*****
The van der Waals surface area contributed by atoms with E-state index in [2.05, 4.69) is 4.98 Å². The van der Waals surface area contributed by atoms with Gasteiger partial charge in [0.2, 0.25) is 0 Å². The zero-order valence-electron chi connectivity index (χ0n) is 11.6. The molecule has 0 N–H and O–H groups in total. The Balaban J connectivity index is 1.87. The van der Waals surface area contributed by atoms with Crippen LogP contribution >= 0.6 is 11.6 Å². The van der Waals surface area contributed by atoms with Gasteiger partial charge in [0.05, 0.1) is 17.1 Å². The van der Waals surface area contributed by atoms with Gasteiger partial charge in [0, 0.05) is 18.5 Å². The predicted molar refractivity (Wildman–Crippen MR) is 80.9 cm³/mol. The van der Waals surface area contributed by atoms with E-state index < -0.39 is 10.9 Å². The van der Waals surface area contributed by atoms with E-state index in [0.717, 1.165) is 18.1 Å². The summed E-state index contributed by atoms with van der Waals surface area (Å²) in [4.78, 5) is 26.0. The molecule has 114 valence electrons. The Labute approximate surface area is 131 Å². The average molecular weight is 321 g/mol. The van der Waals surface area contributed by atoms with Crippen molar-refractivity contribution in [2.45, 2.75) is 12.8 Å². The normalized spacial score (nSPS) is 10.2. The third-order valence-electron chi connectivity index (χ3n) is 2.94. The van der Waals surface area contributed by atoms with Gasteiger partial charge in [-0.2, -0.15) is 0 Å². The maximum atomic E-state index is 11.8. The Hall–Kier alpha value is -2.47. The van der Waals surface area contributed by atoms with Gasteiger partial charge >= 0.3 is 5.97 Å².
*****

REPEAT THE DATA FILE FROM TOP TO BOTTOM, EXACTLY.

The van der Waals surface area contributed by atoms with E-state index in [2.05, 4.69) is 4.98 Å². The van der Waals surface area contributed by atoms with Gasteiger partial charge in [0.2, 0.25) is 0 Å². The zero-order valence-electron chi connectivity index (χ0n) is 11.6. The molecule has 0 N–H and O–H groups in total. The Balaban J connectivity index is 1.87. The van der Waals surface area contributed by atoms with Crippen LogP contribution >= 0.6 is 11.6 Å². The van der Waals surface area contributed by atoms with Gasteiger partial charge in [0.05, 0.1) is 17.1 Å². The van der Waals surface area contributed by atoms with Gasteiger partial charge in [0, 0.05) is 18.5 Å². The predicted molar refractivity (Wildman–Crippen MR) is 80.9 cm³/mol. The van der Waals surface area contributed by atoms with E-state index < -0.39 is 10.9 Å². The van der Waals surface area contributed by atoms with E-state index in [0.717, 1.165) is 18.1 Å². The summed E-state index contributed by atoms with van der Waals surface area (Å²) in [4.78, 5) is 26.0. The molecule has 114 valence electrons. The Labute approximate surface area is 131 Å². The average molecular weight is 321 g/mol. The van der Waals surface area contributed by atoms with Crippen molar-refractivity contribution in [2.45, 2.75) is 12.8 Å². The normalized spacial score (nSPS) is 10.2. The third-order valence-electron chi connectivity index (χ3n) is 2.94. The van der Waals surface area contributed by atoms with Gasteiger partial charge in [-0.2, -0.15) is 0 Å². The maximum atomic E-state index is 11.8. The Hall–Kier alpha value is -2.47. The van der Waals surface area contributed by atoms with Gasteiger partial charge >= 0.3 is 5.97 Å².